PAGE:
What a gift!  – to share sadness with a stranger.  After we cried together, we were no longer strangers.

Surprisingly, one of the high points of our first Junket, was when Cristelle Blackford reticently, but bravely, shared some deep feelings of grief.  Cristelle, always meets me with a smile and is one of those optimistic, excited to be here, kind of friends.   But, on Sunday I knew something was wrong.  She was unusually quiet.  Sad even.

Not wanting to dampen the excitement we were all feeling on this sunny afternoon,  Cristelle was quiet.  She was concerned that Erin Mahollitz, the new mother of twins, would be especially upset by her tragic news.

A good friend from Berkeley died on February 25th.   Suddenly and tragically.  Pregnant with twins, 38 year old Susan O’Malley, died a week before she was due to deliver twins.  Sadly, her babies died, too.  See KQED’s “Celebrating the Life of Artist and Curator Susan O’Malley” (1976-2015).

“[Susan O’Malley] often created art — simple messages of text in multiple colors — designed to deliver what she called ‘pep talks’ to the community.  In one project, ‘Advice from my 80-year-old Self,’ O’Malley asked people on Berkeley’s San Pablo Avenue what advice their 80-year-old selves would give them. “I think it’s easy to forget how wise we can be,” she said in explanation.  The result was a series of posters like ‘You already know what you need,’ or ‘It’s not a dumb idea.'” (March 7, 2015 Bay Area News)

While researching for this article, Susan made me laugh and then made me cry.  I wish I had known her.

Hi, I’m Susan O’Malley” is her Website.  It is a simple, eloquent site.

Susan O’Malley


Susan O’Malley described herself: “In her socially-based art practice, Susan O’Malley uses simple and recognizable tools of engagement – offering Pep Talks,  asking for advice from strangers, installing roomfuls of inspirational posters, distributing flyers in neighborhood mailboxes, conducting doodle competitions at high schools – in order to offer entry points into the understood, and sometimes humorous, interactions of everyday life. Interested in shifting these otherwise mundane exchanges into heightened experiences, O’Malley’s projects rely on the back-and-forth between herself and others in the creation of the artwork. Ultimately O’Malley’s projects aspire to inspire hope, optimism and a sense of interconnectedness in our lives.”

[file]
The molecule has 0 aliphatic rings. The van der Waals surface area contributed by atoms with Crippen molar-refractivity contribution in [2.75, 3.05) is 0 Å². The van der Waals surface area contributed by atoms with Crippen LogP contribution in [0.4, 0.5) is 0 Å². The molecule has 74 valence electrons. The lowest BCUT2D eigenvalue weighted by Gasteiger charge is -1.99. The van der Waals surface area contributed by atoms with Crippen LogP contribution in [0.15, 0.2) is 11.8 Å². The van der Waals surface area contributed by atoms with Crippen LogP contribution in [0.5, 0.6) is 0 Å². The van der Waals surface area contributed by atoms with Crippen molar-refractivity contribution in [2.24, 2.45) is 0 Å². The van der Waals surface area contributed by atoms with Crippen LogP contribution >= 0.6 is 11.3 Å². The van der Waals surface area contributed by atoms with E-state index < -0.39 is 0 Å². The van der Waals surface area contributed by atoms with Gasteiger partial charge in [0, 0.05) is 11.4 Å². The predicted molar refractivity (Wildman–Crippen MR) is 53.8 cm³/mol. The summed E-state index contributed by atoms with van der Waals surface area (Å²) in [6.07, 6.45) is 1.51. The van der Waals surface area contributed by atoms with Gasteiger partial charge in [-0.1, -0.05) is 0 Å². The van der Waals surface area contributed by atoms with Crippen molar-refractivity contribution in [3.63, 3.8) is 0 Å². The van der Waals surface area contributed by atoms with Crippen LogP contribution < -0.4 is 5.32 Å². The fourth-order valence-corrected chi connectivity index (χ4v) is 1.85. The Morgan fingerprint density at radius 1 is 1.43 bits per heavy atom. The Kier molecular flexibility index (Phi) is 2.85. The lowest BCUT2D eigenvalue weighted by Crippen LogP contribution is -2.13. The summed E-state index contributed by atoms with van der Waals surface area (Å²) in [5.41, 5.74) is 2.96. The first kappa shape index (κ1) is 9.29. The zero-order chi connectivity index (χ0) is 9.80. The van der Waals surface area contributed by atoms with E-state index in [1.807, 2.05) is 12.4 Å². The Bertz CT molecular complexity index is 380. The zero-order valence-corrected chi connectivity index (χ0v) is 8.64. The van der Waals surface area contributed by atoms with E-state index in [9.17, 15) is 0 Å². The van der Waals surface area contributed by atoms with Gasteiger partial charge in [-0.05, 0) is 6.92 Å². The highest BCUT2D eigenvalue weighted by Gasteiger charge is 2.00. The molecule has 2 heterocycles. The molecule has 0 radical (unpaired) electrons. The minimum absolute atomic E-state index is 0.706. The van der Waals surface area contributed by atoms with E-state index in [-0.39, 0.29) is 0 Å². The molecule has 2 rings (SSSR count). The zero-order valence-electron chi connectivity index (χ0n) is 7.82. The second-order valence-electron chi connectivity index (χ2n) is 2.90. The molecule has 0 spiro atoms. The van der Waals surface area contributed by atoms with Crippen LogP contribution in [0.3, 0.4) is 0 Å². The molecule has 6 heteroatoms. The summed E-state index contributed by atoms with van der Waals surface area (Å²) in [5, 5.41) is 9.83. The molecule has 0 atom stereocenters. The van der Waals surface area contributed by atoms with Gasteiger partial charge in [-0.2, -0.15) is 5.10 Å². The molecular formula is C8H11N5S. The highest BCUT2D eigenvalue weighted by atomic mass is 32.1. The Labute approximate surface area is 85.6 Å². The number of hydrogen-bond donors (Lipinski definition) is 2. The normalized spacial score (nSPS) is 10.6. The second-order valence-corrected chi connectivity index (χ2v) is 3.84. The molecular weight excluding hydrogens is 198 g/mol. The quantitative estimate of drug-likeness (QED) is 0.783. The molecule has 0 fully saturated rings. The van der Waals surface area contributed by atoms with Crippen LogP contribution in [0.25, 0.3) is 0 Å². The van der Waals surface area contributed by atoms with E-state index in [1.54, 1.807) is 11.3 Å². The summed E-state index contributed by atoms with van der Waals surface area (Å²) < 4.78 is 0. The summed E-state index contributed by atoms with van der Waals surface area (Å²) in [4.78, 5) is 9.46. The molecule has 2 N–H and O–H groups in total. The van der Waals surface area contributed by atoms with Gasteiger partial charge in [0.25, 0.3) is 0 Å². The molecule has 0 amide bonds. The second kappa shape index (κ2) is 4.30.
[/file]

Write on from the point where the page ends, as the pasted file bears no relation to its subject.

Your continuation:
My Healing Garden is Green

Susan hosted an art exhibit, featuring the handwritten writings of her dying mother.  “The notes she wrote to me comprised an exhibition at Romer Young Gallery in 2012.” Her mother had a rare degenerative disease.  An artist herself, Susan’s mother wrote down the core of her teaching to her daughter.  As her mother was declining, her scratchings became more and more illegible.  “Trick your brain + smile.” “It is the little things in life that count.”  “I love you Baby.”  Here are the rest.

Mantras for the Urban Dweller

“I created a series of texts that are Mantras for the Urban Dweller. They are off-kilter, open-ended public service announcements; invitations to pause amidst the hustle of the city. The texts open the possibility of a flash of introspection in the hamster-wheel of life; and I’d like to think that the words can be repeated, chanted, spoken, howled, whispered or interpreted. In these works I’m suggesting my wish for how things could be: if we paid closer attention to our being, to our grieving, to the way the sun makes a spectacular reflection on the buildings at that certain time of the day. It has to begin somewhere, why not here?”








Button of Every Person


“I have made a button of every person I have met and remember.  I have made over 500 unique buttons that were sold in vending machines for 25 cents each. To make a button, I had to remember both the first and the last name of the person. Who knows, you could have a button out there somewhere.”

Don’t you want to do this?